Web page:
Tuesday

12th Dec 2017

Interview

Former Scottish leader warns of pre-Brexit independence vote

  • "If the Scottish government's position is not accepted, a referendum becomes very likely," said Alex Salmond. (Photo: SNP/Flickr)

The Scottish nationalist government is ready to organise an independence referendum even before a Brexit deal is reached, if Scotland gets no special status to maintain links with the EU, Scotland's former first minister has said.

"If Scotland was faced with a choice of Brexiting with the UK or remaining in the European context as an independent country, then you'd want to give people that choice before Brexit taking effect," Alex Salmond told EUobserver as the Scottish government prepares to publish its strategy.

Thank you for reading EUobserver!

Subscribe now for a 30 day free trial.

  1. €150 per year
  2. or €15 per month
  3. Cancel anytime

EUobserver is an independent, not-for-profit news organization that publishes daily news reports, analysis, and investigations from Brussels and the EU member states. We are an indispensable news source for anyone who wants to know what is going on in the EU.

We are mainly funded by advertising and subscription revenues. As advertising revenues are falling fast, we depend on subscription revenues to support our journalism.

For group, corporate or student subscriptions, please contact us. See also our full Terms of Use.

If you already have an account click here to login.

  • Salmond with Nicola Sturgeon, his successor as Scottish first minister. (Photo: SNP/Flickr)

Salmond, who was Scotland's leader from 2007 and 2014, organised a first referendum in 2014, in which the Yes to independence lost by 44.7 percent to 55.30 percent.

Now an MP in Westminster, and the foreign affairs spokesman for the Scottish National Party (SNP) of current first minister Nicola Sturgeon, he called for EU support to keep Scotland close to the EU.

Salmond was in Brussels on Wednesday (14 December) to receive the Maurits Coppieters award for the defence of the rights of minorities, self-determination, and democracy.

"Scotland's cause is Europe's cause," he said in his acceptance speech.

In a Europe where "the vandals are at the gate of the treaty of Rome," the former Scottish leader said, his nation's 1000-year European history could be an asset to promote a social Europe and combat anti-EU populists.

Later this week, Sturgeon will present her government's strategy to keep economic, political and cultural links with the EU.

She will make clear that "if the Scottish government's position is not accepted, a referendum becomes very likely," Salmond said in an interview ahead of the ceremony in Brussels.

"It's up to the UK government to put forward a special status for Scotland. They can do that. If they choose not to do, it's their choice, and the consequences will be theirs," he insisted.

'Friendly signals' from Brussels

While in Brussels, Salmond also met European Commission president Jean-Claude Juncker, who, he said "has always been acutely aware of the sensitivities of small nations and is also aware of the Scottish situation."

He said that the EU so far has sent "very friendly signals" to Scotland.

Since the UK voted to exit the EU last June, the priority for the SNP and the Scottish government had been seeking "to maintain Scotland's position within the single market by persuading the UK government to drop any thought of a hard Brexit", Salmond said.

"If that is not possible, we should be looking to a special status for Scotland," he added, pointing out that Northern Ireland and Gibraltar would also get a special arrangement when the UK leaves the EU.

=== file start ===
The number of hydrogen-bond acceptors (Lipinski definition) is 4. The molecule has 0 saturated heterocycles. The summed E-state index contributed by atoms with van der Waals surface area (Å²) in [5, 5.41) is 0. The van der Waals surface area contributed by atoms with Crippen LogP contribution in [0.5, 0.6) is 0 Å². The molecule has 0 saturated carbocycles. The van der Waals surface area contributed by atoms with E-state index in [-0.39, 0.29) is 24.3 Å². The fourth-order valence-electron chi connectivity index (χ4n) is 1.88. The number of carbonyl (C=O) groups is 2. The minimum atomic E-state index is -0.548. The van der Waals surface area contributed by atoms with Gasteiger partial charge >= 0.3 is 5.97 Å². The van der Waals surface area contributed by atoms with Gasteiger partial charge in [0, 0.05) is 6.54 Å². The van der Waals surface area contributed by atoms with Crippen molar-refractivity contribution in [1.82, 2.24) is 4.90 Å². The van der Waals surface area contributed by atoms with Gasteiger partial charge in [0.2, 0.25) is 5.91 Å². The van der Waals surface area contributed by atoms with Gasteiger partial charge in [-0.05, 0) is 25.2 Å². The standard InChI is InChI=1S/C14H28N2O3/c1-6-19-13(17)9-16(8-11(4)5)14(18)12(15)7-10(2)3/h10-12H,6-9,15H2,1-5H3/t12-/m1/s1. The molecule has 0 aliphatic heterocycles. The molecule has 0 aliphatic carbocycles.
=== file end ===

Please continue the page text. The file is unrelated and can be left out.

He noted that the car industry obtained what he called a "special status" when the British government committed in October to help Nissan have access to the EU single market "without tariffs and bureaucratic impediments" in exchange for producing a new car in Sunderland, England.

"Scotland is at least entitled to as much respect as the car industry in Sunderland," Salmond said.

'Legitimate aspiration'

To avoid a "hard" Brexit - an exit with no access to the single market - or to get a special status, the Scottish government will try to influence the British one by allying with pro-EU forces in the UK, the Scottish MP explained.

The ruling SNP will also use its power in the House of Commons, where it holds 56 of the 59 Scottish seats, as well as the informal mandate it takes from the 62 percent of Scots who voted to remain in the EU in June.

While the latest polls suggest that only a minority of Scottish voters support independence or the idea of a new referendum, Salmond said that "you must avoid interpreting Scottish opinion polls via UK media," because some of them [British media] are "not only anti-Scottish but anti-European."

The former first minister pointed out that support for independence was "roughly" the same than in the 2014 referendum, and much higher than when himself decided in 2012 to organise the vote.

"I don't think Ms Sturgeon would have any compulsion in calling a referendum with a support of 45 percent," he said.

A debate on Europe and Scotland's future would "substantially" increase support, he added, especially "with the UK government having turned down Scotland's legitimate aspirations to stay part of the European context."

May 'has lost her way'

In July, British prime minister Theresa May said after meeting Sturgeon that she would start exit talks with EU only when she would "think that we have a UK approach and objectives for negotiations," and that she was "willing to listen to options."

Six months later, "she's done nothing," Salmond noted.

"The prime minister's lost her way very quickly. What she said in her first week in office has not been honoured in any meaningful sense".

The MP admitted that May "inherited an uneasy situation."

"But she is not communicating authority of command," he added, comparing her with her distant predecessor Margaret Thatcher: "there was never any misunderstanding the authority with which she spoke. As yet, Ms May doesn't communicate anything like that."

If the Brexit talks and lack of agreement between London and Edinburgh lead to a new referendum, the former Scottish leader dismissed concerns that the fall of oil prices would undermine the economic case for independence.